Web  design by Theresa Osbron Smith; logo picture from J. W. Hunnicutt collection
The Night the Sawmill Burned
By William W. "Billy" Mahaffey
One night in the late 1940's the Cummer Sons staff and workers were awakened by the loud sound of the mill's wildcat whistle followed by two more blasts of the whistle.  The wildcat whistle was normally only heard on Friday afternoons to announce that pay envelopes were ready. To hear its loud piercing sound in the middle of the night was not a good thing.  It was a warning that there was a fire somewhere in our midst.  That night we knew from the two whistles that followed the wildcat that the fire was at the saw mill. 
Since my father was supervisor of the mill, it was a particularly ominous sound to the Mahaffey household.  I was a teenager by then, and when I heard the whistle, I jumped out of bed and put my clothes on.  My father and mother were already moving around the house.  When my father saw me, he told me, "No, boy, get back in there.  You are not going anywhere."  My mother immediately followed with, "Jim, let the boy go."  Then she quietly drew me aside and out of earshot of my father.  She was worried about Daddy, for he had recently had a bad stroke.  She talked quietly, but strongly to me as she said, "Don't let him out of your sight.  Watch him, and if you see any signs of trouble, get help."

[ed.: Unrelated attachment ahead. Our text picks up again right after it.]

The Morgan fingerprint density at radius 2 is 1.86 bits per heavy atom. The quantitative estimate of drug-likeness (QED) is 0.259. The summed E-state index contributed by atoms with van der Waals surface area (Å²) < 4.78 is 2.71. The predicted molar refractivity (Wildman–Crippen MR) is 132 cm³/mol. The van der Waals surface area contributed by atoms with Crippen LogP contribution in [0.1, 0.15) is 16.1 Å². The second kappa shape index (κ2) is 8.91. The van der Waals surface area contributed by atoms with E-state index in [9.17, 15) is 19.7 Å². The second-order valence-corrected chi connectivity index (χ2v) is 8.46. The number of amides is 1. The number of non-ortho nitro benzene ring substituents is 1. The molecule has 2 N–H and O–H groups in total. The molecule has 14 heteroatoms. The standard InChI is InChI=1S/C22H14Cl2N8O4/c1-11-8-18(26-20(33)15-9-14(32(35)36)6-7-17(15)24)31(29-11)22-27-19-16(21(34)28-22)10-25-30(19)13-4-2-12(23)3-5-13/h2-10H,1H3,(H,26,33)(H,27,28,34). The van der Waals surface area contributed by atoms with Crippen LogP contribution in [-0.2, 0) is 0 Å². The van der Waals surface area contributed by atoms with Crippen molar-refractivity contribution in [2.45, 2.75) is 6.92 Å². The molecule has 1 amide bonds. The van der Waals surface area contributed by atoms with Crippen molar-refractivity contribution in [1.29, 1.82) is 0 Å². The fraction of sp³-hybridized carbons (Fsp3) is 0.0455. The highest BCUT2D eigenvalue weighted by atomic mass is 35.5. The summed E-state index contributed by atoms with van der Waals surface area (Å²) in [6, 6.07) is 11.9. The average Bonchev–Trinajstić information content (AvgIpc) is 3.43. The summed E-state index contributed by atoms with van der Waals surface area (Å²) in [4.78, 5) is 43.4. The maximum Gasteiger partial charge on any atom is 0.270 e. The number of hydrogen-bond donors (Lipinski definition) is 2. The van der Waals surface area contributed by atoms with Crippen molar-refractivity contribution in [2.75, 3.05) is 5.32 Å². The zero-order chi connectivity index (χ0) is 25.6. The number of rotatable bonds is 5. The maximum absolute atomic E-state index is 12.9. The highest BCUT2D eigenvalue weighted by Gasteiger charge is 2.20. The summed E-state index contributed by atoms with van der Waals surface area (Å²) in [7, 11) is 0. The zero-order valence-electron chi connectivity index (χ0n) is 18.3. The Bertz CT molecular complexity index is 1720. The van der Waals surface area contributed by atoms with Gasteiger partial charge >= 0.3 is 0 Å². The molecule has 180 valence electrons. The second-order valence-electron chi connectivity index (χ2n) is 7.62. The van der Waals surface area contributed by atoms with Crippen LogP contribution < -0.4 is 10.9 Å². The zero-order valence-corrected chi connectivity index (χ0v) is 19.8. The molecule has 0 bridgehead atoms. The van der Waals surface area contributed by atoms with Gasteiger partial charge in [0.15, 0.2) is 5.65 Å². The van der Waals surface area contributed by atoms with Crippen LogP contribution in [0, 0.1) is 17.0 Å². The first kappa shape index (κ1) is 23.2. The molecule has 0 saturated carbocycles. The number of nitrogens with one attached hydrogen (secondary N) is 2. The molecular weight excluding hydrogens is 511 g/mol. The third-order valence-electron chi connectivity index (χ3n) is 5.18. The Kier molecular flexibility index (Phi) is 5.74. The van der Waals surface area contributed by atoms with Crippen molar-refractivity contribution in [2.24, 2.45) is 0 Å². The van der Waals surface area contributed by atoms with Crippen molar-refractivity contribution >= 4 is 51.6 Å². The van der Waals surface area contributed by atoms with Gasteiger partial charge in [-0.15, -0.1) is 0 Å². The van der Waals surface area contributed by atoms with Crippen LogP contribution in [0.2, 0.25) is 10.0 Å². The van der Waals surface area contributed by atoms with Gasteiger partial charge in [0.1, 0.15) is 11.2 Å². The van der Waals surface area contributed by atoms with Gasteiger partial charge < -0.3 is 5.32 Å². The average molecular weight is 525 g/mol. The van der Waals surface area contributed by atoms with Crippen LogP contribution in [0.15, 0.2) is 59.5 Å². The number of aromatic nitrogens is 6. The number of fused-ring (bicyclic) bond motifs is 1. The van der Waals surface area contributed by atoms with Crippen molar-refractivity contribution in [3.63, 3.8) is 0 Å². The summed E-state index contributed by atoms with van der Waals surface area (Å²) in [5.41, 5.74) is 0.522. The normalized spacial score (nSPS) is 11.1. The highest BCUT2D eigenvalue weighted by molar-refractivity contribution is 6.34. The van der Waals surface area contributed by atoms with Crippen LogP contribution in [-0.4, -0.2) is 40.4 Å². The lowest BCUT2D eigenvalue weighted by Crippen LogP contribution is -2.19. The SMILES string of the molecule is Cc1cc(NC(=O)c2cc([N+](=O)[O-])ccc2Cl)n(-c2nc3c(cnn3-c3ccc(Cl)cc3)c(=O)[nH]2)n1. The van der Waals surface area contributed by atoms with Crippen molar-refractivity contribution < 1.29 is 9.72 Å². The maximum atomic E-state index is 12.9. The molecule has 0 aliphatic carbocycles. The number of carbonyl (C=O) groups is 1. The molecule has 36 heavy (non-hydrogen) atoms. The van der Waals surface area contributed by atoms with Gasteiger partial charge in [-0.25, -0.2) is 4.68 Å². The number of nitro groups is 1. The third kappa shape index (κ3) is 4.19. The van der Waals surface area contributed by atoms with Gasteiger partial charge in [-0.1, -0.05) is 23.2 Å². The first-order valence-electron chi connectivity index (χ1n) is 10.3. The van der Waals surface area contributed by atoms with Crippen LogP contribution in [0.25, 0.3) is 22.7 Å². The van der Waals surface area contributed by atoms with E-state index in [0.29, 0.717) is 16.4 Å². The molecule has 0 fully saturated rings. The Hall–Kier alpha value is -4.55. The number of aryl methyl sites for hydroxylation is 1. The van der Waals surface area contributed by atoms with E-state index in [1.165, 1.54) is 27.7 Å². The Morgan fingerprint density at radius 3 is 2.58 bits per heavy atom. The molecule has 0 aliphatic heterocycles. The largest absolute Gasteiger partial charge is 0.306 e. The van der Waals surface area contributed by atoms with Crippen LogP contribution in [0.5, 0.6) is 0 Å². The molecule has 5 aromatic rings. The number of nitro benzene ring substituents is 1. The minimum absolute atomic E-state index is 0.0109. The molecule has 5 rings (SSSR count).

Daddy and I left the house and headed toward the sawmill with my mother's words ringing in my ears.  We could not see what was happening clearly from our path, so Daddy told me to run on ahead.  I ran on to the edge of the crate mill where I could see quite clearly that the saw mill was on fire.  I ran back and reported to him, "It's the mill, and it's gone."  Daddy did not want to believe me, but when we reached a clearing where he could see for himself he said, "Well, you are right.  It is gone."
The saw mill was gone that night, and its rebuilding became my father's mission.  To expedite the process, he drove to places all over the South looking at saw mill equipment.  To replace what had been lost in the fire, he bought new pieces if they could be found or used equipment when new was not available.  Once he made a purchase, he sent trucks from Lacoochee to pick up the equipment and transport it to the mill site.  While few others did, the Lacoochee mill had a machine shop and a foundry.  The skilled workers in those shops were able to quickly repair and rebuild the equipment as needed.  The saw mill was rebuilt in record time.  In fact, there was a lot of bragging about how quickly the Cummer and Sons Lacoochee plant was back on its feet.  With my Daddy as ramrod, our mill was up and running even faster than a nearby saw mill where a famous mill builder was in charge!

Picture courtesy of Billy Mahaffey.